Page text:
Book Reviews

Better Freshwater Fish Farming: Raising Fish in Pens and Cages #38 Better Farming Series by the Food and Agriculture Organization of the United Nations, written and illustrated by Tom Laughlin. 1990, 83 p.

For the fish farmer, raising fish in cages adds flexibility and security. A farmer with one small pond can raise fingerlings in a cage, while waiting to harvest mature fish. This gives a head start on the next crop of fish which can increase the potential yield.

This FAO manual covers building and stocking pens and cages, feeding, maintaining, and harvesting fish and raising fingerlings. The text is broken into numbered paragraphs. It is fairly simple and frequently repetitive. It assumes the reader has some knowledge of aquaculture, perhaps from the earlier aquaculture manuals in FAO's Better Farming Series of 38 booklets.

The text may not always walk entirely successfully the fine line between simple and clear on the one hand, and redundant on the other. While the author uses line drawings to illustrate the techniques, the manual uses a lot of text, which may reduce its usefulness for some farmers.

This FAO manual is designed for use in agricultural development at the farm and household level. The intent is to create a basic model that can be modified or expanded according to local conditions.

To order:

Distribution and Sales Section FAO, Via Delle Terme di Caracalla 00100 Rome, Italy

FAO Economic and Social Development Series No. 3/38, 1990, 83 p., ISBN 92-5-102743-9, $5.00


UNIPUB 4611 F. Assembly Drive Lanham, MD 20706-4391 USA

Raising Fish in Ponds: A Farmer's Guide to Tilapia Culture by Dennis and Meredith Murnyak, illustrated by Barbara Knutson, Heifer Project International and the Evangelical Lutheran Church of Tanzania. 1990, 75 p.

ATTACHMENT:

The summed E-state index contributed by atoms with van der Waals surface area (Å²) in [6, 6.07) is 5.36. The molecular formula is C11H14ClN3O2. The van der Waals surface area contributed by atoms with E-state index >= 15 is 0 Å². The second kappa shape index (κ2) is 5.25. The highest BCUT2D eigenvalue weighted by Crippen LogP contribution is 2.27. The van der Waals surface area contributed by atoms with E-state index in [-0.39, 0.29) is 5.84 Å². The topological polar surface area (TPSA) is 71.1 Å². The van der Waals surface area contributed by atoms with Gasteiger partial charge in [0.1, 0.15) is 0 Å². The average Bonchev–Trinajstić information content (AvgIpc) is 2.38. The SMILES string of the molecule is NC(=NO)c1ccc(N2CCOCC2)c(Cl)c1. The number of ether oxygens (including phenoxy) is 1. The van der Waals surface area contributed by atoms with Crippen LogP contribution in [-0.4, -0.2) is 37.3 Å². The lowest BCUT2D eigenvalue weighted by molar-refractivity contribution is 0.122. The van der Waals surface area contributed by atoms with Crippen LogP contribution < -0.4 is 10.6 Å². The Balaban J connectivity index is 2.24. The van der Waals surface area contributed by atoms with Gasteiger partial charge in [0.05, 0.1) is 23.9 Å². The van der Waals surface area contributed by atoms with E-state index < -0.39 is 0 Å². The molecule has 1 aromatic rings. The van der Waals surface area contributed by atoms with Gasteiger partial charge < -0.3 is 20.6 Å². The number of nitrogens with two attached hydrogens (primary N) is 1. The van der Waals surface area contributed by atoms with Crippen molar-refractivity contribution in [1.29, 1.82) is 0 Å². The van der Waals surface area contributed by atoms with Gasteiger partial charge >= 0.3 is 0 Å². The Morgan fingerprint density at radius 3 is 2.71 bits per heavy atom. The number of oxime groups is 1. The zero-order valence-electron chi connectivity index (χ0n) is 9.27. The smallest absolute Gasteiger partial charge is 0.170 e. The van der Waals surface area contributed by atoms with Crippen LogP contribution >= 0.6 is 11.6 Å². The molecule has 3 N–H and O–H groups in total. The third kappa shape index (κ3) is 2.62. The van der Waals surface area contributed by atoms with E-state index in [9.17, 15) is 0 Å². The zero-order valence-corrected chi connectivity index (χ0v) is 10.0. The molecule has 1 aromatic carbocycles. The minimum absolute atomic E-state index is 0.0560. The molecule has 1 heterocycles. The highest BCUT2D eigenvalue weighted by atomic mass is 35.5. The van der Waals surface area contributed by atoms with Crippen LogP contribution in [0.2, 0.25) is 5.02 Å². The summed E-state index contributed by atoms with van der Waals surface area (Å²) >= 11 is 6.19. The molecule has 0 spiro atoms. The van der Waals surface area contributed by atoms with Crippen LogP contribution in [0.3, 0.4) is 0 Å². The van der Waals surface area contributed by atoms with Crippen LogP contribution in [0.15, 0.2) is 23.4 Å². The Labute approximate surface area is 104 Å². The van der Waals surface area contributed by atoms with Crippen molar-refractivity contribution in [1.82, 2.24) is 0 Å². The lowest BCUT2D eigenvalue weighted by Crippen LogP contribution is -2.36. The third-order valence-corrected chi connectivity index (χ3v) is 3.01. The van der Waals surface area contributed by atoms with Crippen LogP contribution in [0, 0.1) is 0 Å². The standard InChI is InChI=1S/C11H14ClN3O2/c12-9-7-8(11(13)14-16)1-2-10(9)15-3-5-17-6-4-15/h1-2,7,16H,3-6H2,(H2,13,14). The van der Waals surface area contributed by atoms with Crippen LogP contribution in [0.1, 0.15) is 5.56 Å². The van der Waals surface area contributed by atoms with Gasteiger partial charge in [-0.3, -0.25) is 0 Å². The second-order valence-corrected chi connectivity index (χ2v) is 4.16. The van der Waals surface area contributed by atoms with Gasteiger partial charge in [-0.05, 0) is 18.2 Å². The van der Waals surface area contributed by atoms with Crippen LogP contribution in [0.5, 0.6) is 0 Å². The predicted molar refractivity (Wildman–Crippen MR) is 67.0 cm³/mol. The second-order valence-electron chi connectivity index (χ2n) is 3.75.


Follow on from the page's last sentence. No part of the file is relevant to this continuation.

A fish pond can provide a family with a nutritious food source as well as a potential income source. This manual is an excellent guide to raising fish, starting from the very beginning. It covers all aspects of fish culture from designing and building a pond, stocking, managing, fish harvesting, potential problems, expansion, and fish culture as an integral part of the farming system. It also covers related health concerns such as malaria and schystosomiasis.

Raising Fish in Ponds is advertised as a manual for farmers and extensionists. The presentation is simple and direct, with numerous line drawings to illustrate the steps of the process. It includes a great deal of technical information, however, and would probably be most appropriate for an extensionist or used with the support of an extensionist.

The authors of this book are aquaculture specialists who work extensively with farmers in Tanzania, through the Fish Farming Project of the Evangelical Lutheran Church of Tanzania. Dennis and Meredith Murnyak also have worked in Africa, Latin America and the U.S.

To order:

Heifer Project Inter'l
P.O. Box 808
1015 South Louisiana
Little Rock, AR 72203
Fax: 501-376-8906
Price: US $5.25 postage paid

For Swahili version:

Mradi wa Ufugaji wa Samaki
KKKT Dayosisi Mkoani Arusha
S.L.P. 519
Arusha Region, Tanzania
Price: T.Shs. 400.

Duckweed Aquaculture: A New Aquatic Farming System for Developing Countries by W. K. Journey, P. Skillicorn and W. Spira, Agriculture Division, The World Bank, 68 p.

Duckweed is an aquatic plant belonging to the Lemnaceae family. Because of its phenomenal growth rate, high protein content, ability to clean waste water and to thrive in both fresh and brackish water, it has great potential for integration into aquatic systems.

Duckweed Agriculture is designed to present relevant information on duckweed culture, increase awareness of the potential of the plant, disseminate currently available technical and agronomic information and to identify areas for further research. It also includes two annexes with investment scenarios. It is written for established fish farmers, extensionists and researchers involved with aquaculture, and wastewater specialists.

This book, published by the World Bank, is the result of a pilot project conducted in Bangladesh to develop farming systems for duckweed and to test its value as a fish feed.

The results of that and an earlier study were very promising and suggest that the plant could be important as a source of fish and poultry feed, and as a tool for wastewater treatment processing in selected areas. The book draws primarily from these two studies, and not from traditional uses of duckweed.

To order:

EMENA Technical Dept.
Agriculture Division, The World Bank
1818 H St. NW
Washington, D.C. 20005 USA
Fax: (202) 477-0712